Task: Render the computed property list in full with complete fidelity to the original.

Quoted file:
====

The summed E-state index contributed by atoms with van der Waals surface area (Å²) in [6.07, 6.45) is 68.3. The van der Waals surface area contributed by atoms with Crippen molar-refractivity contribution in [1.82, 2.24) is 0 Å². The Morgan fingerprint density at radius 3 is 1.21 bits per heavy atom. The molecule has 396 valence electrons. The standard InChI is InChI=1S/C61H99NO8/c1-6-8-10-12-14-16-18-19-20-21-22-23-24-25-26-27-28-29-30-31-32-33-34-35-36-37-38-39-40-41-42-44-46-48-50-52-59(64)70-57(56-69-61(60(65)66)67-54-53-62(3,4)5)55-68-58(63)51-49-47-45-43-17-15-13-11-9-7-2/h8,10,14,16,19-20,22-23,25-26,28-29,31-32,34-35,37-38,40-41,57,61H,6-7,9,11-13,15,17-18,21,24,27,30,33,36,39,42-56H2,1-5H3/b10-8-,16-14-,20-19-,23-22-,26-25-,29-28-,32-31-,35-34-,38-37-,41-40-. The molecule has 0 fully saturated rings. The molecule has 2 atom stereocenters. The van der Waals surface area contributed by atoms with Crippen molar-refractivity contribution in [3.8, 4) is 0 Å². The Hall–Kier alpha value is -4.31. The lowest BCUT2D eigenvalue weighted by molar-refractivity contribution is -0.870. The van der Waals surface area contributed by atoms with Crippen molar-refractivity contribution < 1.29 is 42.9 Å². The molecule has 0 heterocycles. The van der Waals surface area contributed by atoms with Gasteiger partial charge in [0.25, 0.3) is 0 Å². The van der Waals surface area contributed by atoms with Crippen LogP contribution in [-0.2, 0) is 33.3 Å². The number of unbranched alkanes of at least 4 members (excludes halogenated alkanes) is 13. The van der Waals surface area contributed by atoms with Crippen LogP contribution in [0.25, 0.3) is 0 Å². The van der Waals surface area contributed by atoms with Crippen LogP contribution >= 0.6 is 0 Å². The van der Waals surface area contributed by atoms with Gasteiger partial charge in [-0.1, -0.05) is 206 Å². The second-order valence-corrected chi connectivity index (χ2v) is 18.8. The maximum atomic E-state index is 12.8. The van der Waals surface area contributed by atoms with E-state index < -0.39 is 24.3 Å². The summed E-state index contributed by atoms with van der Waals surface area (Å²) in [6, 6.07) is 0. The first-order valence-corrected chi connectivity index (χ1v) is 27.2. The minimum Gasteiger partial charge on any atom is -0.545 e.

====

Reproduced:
The summed E-state index contributed by atoms with van der Waals surface area (Å²) in [6.07, 6.45) is 68.3. The van der Waals surface area contributed by atoms with Crippen molar-refractivity contribution in [1.82, 2.24) is 0 Å². The Morgan fingerprint density at radius 3 is 1.21 bits per heavy atom. The molecule has 396 valence electrons. The standard InChI is InChI=1S/C61H99NO8/c1-6-8-10-12-14-16-18-19-20-21-22-23-24-25-26-27-28-29-30-31-32-33-34-35-36-37-38-39-40-41-42-44-46-48-50-52-59(64)70-57(56-69-61(60(65)66)67-54-53-62(3,4)5)55-68-58(63)51-49-47-45-43-17-15-13-11-9-7-2/h8,10,14,16,19-20,22-23,25-26,28-29,31-32,34-35,37-38,40-41,57,61H,6-7,9,11-13,15,17-18,21,24,27,30,33,36,39,42-56H2,1-5H3/b10-8-,16-14-,20-19-,23-22-,26-25-,29-28-,32-31-,35-34-,38-37-,41-40-. The molecule has 0 fully saturated rings. The molecule has 2 atom stereocenters. The van der Waals surface area contributed by atoms with Crippen molar-refractivity contribution in [3.8, 4) is 0 Å². The Hall–Kier alpha value is -4.31. The lowest BCUT2D eigenvalue weighted by molar-refractivity contribution is -0.870. The van der Waals surface area contributed by atoms with Crippen molar-refractivity contribution < 1.29 is 42.9 Å². The molecule has 0 heterocycles. The van der Waals surface area contributed by atoms with Gasteiger partial charge in [0.25, 0.3) is 0 Å². The van der Waals surface area contributed by atoms with Crippen LogP contribution in [-0.2, 0) is 33.3 Å². The number of unbranched alkanes of at least 4 members (excludes halogenated alkanes) is 13. The van der Waals surface area contributed by atoms with Crippen LogP contribution in [0.25, 0.3) is 0 Å². The van der Waals surface area contributed by atoms with Crippen LogP contribution >= 0.6 is 0 Å². The van der Waals surface area contributed by atoms with Gasteiger partial charge in [-0.1, -0.05) is 206 Å². The second-order valence-corrected chi connectivity index (χ2v) is 18.8. The maximum atomic E-state index is 12.8. The van der Waals surface area contributed by atoms with E-state index < -0.39 is 24.3 Å². The summed E-state index contributed by atoms with van der Waals surface area (Å²) in [6, 6.07) is 0. The first-order valence-corrected chi connectivity index (χ1v) is 27.2. The minimum Gasteiger partial charge on any atom is -0.545 e.